On February 21st, the Indian government launched an anti-malware analysis center to provide free antivirus for computers and mobile phones across the country.
The center, aimed at botnet cleaning and malware analysis, will partner with the Indian government’s cybersecurity entity, the Indian Computer Emergency Response Team (CERT-In), to collect data of infected systems and use it to develop antivirus tools for the affected user.
The user, after a successful engagement, will then be provided with a link to download an applicable antivirus solution from the center’s website.
Dedicated antivirus tools have been created and launched for various devices and functions, as well.
M-Kavach, a security and anti-theft application, is their provided mobile security solution.
AppSamvid will be used in desktops to enable the user to identify genuine applications during their installation as a precursor to the antivirus system in an effort to prevent false-positives in antivirus scans.
Last of their recently released lineup is USB Pratirodh, which is used to manage the access of removable devices (namely USB flash drives) from a system’s USB ports, and will enable the user to disallow using any unauthorized devices; this will aid in antivirus support, noting that flash drives are a common source of virus infections.
The center will also work in partnership with the Indian internet service providers (ISPs) and banks to track oblivious victims of malicious attacks and connect them with the center for assistance and antivirus support.
“I would like ISPs to advise their consumers to come on board; there is a free service available,” said IT Minister Ravi Shankar Prasad during the launching of the center.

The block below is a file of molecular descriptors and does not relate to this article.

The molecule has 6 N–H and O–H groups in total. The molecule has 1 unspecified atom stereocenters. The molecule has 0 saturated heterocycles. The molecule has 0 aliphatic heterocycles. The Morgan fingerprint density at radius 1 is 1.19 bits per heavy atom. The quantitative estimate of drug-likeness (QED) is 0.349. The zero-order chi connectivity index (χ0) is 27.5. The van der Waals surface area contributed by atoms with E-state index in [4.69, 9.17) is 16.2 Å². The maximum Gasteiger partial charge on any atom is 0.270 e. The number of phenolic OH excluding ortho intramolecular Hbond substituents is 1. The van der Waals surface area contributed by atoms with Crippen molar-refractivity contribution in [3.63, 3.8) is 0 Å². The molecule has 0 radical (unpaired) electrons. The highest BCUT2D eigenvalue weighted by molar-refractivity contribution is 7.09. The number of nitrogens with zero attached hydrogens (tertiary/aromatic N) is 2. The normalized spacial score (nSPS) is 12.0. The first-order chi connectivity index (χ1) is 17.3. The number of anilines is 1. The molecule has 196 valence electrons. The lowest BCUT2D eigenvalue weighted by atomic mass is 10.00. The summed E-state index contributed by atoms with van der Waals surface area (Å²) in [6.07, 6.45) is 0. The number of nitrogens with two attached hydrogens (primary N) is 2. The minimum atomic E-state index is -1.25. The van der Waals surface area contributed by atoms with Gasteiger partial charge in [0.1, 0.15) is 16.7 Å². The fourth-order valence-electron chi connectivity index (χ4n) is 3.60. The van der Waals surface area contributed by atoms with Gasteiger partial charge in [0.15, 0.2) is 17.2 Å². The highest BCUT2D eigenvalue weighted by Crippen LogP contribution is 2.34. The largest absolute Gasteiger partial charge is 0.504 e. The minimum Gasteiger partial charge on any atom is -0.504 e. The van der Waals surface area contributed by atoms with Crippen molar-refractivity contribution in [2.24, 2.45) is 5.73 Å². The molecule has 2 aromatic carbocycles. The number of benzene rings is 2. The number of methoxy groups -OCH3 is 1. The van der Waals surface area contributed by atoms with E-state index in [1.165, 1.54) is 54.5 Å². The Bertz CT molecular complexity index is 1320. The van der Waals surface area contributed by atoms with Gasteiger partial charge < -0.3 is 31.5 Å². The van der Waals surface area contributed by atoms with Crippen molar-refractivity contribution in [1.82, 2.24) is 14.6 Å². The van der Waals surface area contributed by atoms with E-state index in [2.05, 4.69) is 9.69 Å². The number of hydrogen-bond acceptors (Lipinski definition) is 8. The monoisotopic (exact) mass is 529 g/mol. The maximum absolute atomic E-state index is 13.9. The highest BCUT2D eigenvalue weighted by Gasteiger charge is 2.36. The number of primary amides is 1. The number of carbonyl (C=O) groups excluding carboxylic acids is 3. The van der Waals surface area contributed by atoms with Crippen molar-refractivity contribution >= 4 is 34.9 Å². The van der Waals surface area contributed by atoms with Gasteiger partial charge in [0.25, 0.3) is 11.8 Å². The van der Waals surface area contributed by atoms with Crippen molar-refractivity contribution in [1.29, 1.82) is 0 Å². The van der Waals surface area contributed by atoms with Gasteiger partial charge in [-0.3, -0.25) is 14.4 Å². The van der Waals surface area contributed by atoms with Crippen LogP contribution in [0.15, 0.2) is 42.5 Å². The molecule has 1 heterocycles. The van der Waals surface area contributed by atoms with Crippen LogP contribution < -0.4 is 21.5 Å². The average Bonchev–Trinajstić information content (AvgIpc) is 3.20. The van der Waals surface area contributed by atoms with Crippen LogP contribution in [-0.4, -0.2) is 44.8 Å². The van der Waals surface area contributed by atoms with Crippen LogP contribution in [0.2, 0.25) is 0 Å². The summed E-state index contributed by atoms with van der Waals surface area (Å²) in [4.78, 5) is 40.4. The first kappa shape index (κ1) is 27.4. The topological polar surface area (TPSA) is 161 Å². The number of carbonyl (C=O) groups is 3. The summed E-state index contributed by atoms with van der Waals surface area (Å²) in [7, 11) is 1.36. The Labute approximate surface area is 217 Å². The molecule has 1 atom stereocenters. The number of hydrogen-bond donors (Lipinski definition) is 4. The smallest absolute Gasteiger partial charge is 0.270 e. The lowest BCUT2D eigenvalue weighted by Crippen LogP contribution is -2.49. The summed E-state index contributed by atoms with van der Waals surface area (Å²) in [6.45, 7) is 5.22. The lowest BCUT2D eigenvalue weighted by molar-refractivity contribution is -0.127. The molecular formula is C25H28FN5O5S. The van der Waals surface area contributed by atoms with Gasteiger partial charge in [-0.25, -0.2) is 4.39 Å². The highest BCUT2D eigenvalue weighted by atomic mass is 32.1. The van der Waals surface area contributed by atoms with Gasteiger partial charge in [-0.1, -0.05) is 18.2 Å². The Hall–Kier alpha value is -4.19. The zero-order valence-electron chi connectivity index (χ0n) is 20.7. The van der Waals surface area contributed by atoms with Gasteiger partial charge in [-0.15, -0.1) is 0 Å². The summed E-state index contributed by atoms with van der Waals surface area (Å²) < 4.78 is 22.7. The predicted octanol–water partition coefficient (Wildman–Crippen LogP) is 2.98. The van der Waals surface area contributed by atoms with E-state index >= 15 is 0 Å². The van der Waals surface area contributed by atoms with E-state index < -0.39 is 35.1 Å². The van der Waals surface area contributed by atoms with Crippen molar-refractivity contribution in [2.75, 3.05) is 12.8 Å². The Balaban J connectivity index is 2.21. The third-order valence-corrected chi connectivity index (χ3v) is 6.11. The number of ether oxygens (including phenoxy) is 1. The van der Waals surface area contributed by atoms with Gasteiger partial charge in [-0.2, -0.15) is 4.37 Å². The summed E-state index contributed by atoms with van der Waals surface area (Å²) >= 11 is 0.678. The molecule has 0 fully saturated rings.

“Come and use it in case some malware sneaks into the system.”
So far, the IT ministry has confirmed that 58 ISPs and 13 banks have formerly accepted the proposal.
The project has cost the government Rs 90 crore, the equivalent of around $14.4 million.
According to CERT-In Director General Sanjay Bahl, the proposed budget will be spread over the next five years.
That said, the real outlay of the antivirus and cybersecurity project is expected to be felt when the approved National Cyber Coordination Center is set up by June 2017.
The upcoming center will cost an estimated Rs 900, and will work as an independent body that will monitor and work out cyber-attacks in real time.
Prasad, who echoed the Indian Prime Minister’s likening of cyber threat to a “bloodless war,” reckons such a center will offer great convenience to internet users across India and boost digital growth, employment, and commerce through its antivirus support.
India’s internet space is one of the most congested in the world with more than 460 million users in 2016.
The penetration growth rate has also been overwhelming over the past couple of years, and cybersecurity concerns have congruently seen a surge with antivirus support not matching the curve.
According to CERT-In, 44,679, 49,455 and 50,362 cases of cyber-attacks have been observed in India over the last three years respectively.
The government initiative thus comes not only as a convenience, but also a necessity at a time when digitization in India is becoming irreplaceable.
As a show of adamancy, the IT Ministry also announced that the government had reduced the testing fee for their product by half for startups.
The current testing rates as offered by the Standardization Testing and Quality Certification (STQC) range between 8-10 lakh per case, but startups will now pay 5 lakhs at most.